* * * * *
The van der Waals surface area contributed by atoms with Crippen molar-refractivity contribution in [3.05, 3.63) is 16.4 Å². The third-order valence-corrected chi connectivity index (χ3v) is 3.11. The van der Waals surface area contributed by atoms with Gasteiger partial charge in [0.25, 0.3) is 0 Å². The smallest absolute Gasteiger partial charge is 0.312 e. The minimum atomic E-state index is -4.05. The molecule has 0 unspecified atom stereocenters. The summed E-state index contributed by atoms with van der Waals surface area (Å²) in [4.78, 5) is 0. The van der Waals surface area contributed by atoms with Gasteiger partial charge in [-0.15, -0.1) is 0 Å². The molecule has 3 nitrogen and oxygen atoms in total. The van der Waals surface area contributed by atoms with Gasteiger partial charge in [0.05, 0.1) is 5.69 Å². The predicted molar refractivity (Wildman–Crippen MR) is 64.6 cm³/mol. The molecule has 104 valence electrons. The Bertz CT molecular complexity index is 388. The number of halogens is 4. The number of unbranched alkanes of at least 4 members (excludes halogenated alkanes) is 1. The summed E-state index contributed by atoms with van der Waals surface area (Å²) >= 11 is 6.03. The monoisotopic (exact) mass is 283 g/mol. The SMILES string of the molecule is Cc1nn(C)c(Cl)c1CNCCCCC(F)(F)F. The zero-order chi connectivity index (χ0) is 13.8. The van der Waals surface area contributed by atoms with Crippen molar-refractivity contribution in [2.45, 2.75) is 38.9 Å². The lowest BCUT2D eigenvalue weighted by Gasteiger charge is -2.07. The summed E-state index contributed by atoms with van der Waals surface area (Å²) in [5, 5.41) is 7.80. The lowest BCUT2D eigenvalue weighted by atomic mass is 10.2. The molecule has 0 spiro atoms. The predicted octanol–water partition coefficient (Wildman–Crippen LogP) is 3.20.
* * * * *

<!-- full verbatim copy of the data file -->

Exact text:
The van der Waals surface area contributed by atoms with Crippen molar-refractivity contribution in [3.05, 3.63) is 16.4 Å². The third-order valence-corrected chi connectivity index (χ3v) is 3.11. The van der Waals surface area contributed by atoms with Gasteiger partial charge in [0.25, 0.3) is 0 Å². The smallest absolute Gasteiger partial charge is 0.312 e. The minimum atomic E-state index is -4.05. The molecule has 0 unspecified atom stereocenters. The summed E-state index contributed by atoms with van der Waals surface area (Å²) in [4.78, 5) is 0. The van der Waals surface area contributed by atoms with Gasteiger partial charge in [-0.15, -0.1) is 0 Å². The molecule has 3 nitrogen and oxygen atoms in total. The van der Waals surface area contributed by atoms with Gasteiger partial charge in [0.05, 0.1) is 5.69 Å². The predicted molar refractivity (Wildman–Crippen MR) is 64.6 cm³/mol. The molecule has 104 valence electrons. The Bertz CT molecular complexity index is 388. The number of halogens is 4. The number of unbranched alkanes of at least 4 members (excludes halogenated alkanes) is 1. The summed E-state index contributed by atoms with van der Waals surface area (Å²) >= 11 is 6.03. The monoisotopic (exact) mass is 283 g/mol. The SMILES string of the molecule is Cc1nn(C)c(Cl)c1CNCCCCC(F)(F)F. The zero-order chi connectivity index (χ0) is 13.8. The van der Waals surface area contributed by atoms with Crippen molar-refractivity contribution in [2.45, 2.75) is 38.9 Å². The lowest BCUT2D eigenvalue weighted by Gasteiger charge is -2.07. The summed E-state index contributed by atoms with van der Waals surface area (Å²) in [5, 5.41) is 7.80. The lowest BCUT2D eigenvalue weighted by atomic mass is 10.2. The molecule has 0 spiro atoms. The predicted octanol–water partition coefficient (Wildman–Crippen LogP) is 3.20.